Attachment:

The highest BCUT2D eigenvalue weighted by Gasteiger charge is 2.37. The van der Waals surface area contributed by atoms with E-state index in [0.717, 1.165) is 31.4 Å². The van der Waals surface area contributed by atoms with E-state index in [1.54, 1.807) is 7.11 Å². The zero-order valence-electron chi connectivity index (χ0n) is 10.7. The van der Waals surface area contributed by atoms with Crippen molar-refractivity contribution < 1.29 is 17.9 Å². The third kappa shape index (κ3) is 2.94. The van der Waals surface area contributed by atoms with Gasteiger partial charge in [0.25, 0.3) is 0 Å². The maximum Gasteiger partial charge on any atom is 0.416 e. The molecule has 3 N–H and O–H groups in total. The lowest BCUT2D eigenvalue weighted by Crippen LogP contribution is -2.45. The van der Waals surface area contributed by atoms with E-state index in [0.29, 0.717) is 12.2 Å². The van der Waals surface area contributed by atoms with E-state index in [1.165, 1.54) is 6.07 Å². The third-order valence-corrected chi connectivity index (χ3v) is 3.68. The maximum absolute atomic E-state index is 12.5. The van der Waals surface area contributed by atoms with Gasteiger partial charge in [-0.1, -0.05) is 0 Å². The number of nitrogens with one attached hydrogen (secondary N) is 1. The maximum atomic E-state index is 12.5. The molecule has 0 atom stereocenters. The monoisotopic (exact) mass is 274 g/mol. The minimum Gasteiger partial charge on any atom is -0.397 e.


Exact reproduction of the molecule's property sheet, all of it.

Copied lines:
The highest BCUT2D eigenvalue weighted by Gasteiger charge is 2.37. The van der Waals surface area contributed by atoms with E-state index in [0.717, 1.165) is 31.4 Å². The van der Waals surface area contributed by atoms with E-state index in [1.54, 1.807) is 7.11 Å². The zero-order valence-electron chi connectivity index (χ0n) is 10.7. The van der Waals surface area contributed by atoms with Crippen molar-refractivity contribution < 1.29 is 17.9 Å². The third kappa shape index (κ3) is 2.94. The van der Waals surface area contributed by atoms with Gasteiger partial charge in [0.25, 0.3) is 0 Å². The maximum Gasteiger partial charge on any atom is 0.416 e. The molecule has 3 N–H and O–H groups in total. The lowest BCUT2D eigenvalue weighted by Crippen LogP contribution is -2.45. The van der Waals surface area contributed by atoms with E-state index in [0.29, 0.717) is 12.2 Å². The van der Waals surface area contributed by atoms with E-state index in [1.165, 1.54) is 6.07 Å². The third-order valence-corrected chi connectivity index (χ3v) is 3.68. The maximum absolute atomic E-state index is 12.5. The van der Waals surface area contributed by atoms with Gasteiger partial charge in [-0.1, -0.05) is 0 Å². The number of nitrogens with one attached hydrogen (secondary N) is 1. The maximum atomic E-state index is 12.5. The molecule has 0 atom stereocenters. The monoisotopic (exact) mass is 274 g/mol. The minimum Gasteiger partial charge on any atom is -0.397 e.